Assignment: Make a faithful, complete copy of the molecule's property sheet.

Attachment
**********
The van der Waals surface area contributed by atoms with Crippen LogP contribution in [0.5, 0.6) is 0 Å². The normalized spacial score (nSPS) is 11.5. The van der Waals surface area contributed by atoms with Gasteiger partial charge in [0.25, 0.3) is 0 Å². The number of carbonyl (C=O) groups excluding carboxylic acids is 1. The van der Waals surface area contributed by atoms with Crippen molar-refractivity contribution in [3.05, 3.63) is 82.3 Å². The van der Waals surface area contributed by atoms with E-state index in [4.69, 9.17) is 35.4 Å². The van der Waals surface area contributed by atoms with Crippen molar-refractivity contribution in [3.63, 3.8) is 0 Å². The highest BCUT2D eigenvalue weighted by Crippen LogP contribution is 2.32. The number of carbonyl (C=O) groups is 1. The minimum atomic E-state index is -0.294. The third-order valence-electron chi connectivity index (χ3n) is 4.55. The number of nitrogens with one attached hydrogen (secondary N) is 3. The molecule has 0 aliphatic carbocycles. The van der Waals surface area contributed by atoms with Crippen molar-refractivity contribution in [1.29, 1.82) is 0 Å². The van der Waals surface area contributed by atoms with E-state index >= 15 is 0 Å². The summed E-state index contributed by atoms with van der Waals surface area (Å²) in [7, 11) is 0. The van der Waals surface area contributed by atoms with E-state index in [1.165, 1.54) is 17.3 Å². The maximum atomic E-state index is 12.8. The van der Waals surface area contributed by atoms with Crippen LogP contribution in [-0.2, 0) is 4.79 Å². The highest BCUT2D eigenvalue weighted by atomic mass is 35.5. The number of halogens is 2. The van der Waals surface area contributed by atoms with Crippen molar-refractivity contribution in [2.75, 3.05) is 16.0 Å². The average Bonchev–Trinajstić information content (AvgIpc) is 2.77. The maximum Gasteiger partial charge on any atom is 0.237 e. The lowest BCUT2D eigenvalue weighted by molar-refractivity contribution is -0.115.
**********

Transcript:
The van der Waals surface area contributed by atoms with Crippen LogP contribution in [0.5, 0.6) is 0 Å². The normalized spacial score (nSPS) is 11.5. The van der Waals surface area contributed by atoms with Gasteiger partial charge in [0.25, 0.3) is 0 Å². The number of carbonyl (C=O) groups excluding carboxylic acids is 1. The van der Waals surface area contributed by atoms with Crippen molar-refractivity contribution in [3.05, 3.63) is 82.3 Å². The van der Waals surface area contributed by atoms with E-state index in [4.69, 9.17) is 35.4 Å². The van der Waals surface area contributed by atoms with Crippen molar-refractivity contribution in [3.63, 3.8) is 0 Å². The highest BCUT2D eigenvalue weighted by Crippen LogP contribution is 2.32. The number of carbonyl (C=O) groups is 1. The minimum atomic E-state index is -0.294. The third-order valence-electron chi connectivity index (χ3n) is 4.55. The number of nitrogens with one attached hydrogen (secondary N) is 3. The molecule has 0 aliphatic carbocycles. The van der Waals surface area contributed by atoms with Crippen molar-refractivity contribution in [1.29, 1.82) is 0 Å². The van der Waals surface area contributed by atoms with E-state index >= 15 is 0 Å². The summed E-state index contributed by atoms with van der Waals surface area (Å²) in [7, 11) is 0. The van der Waals surface area contributed by atoms with E-state index in [1.165, 1.54) is 17.3 Å². The maximum atomic E-state index is 12.8. The van der Waals surface area contributed by atoms with Crippen LogP contribution in [-0.2, 0) is 4.79 Å². The highest BCUT2D eigenvalue weighted by atomic mass is 35.5. The number of halogens is 2. The van der Waals surface area contributed by atoms with Crippen molar-refractivity contribution in [2.75, 3.05) is 16.0 Å². The average Bonchev–Trinajstić information content (AvgIpc) is 2.77. The maximum Gasteiger partial charge on any atom is 0.237 e. The lowest BCUT2D eigenvalue weighted by molar-refractivity contribution is -0.115.